The Susan G. Komen for the Cure Foundation and Planned Parenthood may have
had their differences over reproductive politics, but they march in lockstep when they
overstate the promise of breast cancer screening to young women, a group of experts
said to The Cancer Letter.
Much of the controversy over screening mammography is focused on women
between the ages of 40 and 49. No responsible health authorities suggest starting to
screen earlier, before the age of 40.
Yet, nearly all the women Planned Parenthood serves are in their twenties and
thirties—and the health claims these women see on the organization’s website go far
beyond the evidence-based recommendations of the U.S. Preventive Services Task Force.
The group’s clinical guidelines, which presumably determine what happens in the
Planned Parenthood clinics, appear to have been compiled cafeteria-style, combining
elements of guidelines used by other organizations and professional societies.
Planned Parenthood’s website declares that screening saves lives, a point not
proven even in an older population, and prominently features a scary anecdote: a
27-year-old woman identified as Colleen L., of Loudonville, N.Y., discovers a lump in her
breast. “There is no doubt in my mind that Planned Parenthood saved my life,” Colleen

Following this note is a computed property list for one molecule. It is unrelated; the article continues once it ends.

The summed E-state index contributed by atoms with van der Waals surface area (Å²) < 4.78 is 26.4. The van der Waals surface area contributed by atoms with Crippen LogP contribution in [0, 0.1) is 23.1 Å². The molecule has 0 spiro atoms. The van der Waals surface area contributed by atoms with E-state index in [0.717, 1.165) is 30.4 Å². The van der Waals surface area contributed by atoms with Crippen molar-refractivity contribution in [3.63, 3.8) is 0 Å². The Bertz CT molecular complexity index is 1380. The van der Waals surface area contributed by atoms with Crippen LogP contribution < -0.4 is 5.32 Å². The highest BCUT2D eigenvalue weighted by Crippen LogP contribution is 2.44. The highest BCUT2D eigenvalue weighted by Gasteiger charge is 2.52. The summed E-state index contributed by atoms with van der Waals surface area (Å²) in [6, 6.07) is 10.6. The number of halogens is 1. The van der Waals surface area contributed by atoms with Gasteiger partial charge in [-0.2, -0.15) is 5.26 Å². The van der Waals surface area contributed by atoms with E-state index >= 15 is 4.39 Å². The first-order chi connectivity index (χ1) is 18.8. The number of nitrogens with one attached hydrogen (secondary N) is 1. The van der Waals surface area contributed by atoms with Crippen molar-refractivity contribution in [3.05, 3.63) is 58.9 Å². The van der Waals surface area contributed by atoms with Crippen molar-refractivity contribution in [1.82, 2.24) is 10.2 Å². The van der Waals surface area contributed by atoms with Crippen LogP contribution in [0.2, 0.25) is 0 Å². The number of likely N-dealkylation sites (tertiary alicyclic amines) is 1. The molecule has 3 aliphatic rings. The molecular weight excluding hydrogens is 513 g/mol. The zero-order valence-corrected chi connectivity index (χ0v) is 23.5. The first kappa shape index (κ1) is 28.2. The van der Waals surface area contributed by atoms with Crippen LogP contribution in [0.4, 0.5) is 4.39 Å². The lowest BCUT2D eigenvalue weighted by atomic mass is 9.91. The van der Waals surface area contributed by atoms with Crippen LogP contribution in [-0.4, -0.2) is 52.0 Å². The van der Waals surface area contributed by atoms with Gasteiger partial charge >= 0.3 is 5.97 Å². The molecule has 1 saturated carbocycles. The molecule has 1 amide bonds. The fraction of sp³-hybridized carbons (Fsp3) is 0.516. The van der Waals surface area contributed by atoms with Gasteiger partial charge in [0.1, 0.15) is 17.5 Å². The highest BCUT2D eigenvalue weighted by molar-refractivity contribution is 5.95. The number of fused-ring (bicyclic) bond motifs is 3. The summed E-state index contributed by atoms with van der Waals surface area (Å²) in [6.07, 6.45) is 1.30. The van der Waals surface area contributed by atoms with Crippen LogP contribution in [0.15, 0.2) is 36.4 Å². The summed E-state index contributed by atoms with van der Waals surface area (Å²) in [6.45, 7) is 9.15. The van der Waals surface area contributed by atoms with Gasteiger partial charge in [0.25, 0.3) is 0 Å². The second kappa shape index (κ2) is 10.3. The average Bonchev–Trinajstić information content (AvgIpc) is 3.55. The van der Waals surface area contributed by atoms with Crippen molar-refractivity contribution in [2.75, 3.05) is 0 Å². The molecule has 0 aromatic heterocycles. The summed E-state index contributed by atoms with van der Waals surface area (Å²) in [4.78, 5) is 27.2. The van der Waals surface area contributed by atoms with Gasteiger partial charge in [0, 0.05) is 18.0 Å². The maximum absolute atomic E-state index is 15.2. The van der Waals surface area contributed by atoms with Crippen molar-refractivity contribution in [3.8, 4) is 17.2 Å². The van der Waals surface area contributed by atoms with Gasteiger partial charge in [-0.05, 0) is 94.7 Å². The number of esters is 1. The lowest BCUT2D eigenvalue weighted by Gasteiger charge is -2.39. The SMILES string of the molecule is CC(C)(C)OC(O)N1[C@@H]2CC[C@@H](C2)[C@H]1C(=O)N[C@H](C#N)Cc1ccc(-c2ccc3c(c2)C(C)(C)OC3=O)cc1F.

writes in a testimonial.
On the website, Planned Parenthood’s top doctor discusses clinical breast exams,
breast self-exams and screening mammography in a population that is, by definition,
The fact that the data don’t provide a solid justification for using clinical breast
exams and self-exams to screen in any age group is not mentioned.
In 2010, more than 88 percent of women who relied on Planned Parenthood were
35 and younger, according to a spokesperson. No numbers were provided for the
The Cancer Letter asked experts in evidence-based medicine to review the information
Evaluations by the four experts suggest that Komen’s instinct to bar Planned Parenthood
from receiving future funding may have been right, albeit for wrong reasons. It would have been
appropriate to withdraw the funds because Planned Parenthood apparently fails to discuss the
known risks of screening for breast cancer as it promotes screening to young women, whose
chances of being harmed could outweigh the chances of seeing a benefit.
These experts are:
• Donald Berry, a biostatistician at M.D. Anderson Cancer Center, who was involved in
preparing the USPSTF breast cancer screening guideline.
• Russell Harris, a former USPSTF member and professor of medicine in the Division of
General Medicine and Clinical Epidemiology at the University of North Carolina School of Medicine,
Chapel Hill, and director of the UNC School of Medicine Program on Prevention in Education and Practice.
• Lisa Schwartz and Steven Woloshin, professors of medicine at Dartmouth Medical School,
whose research is focused on communication of medical statistics and information about the
benefits and harms of screening and prescription drugs.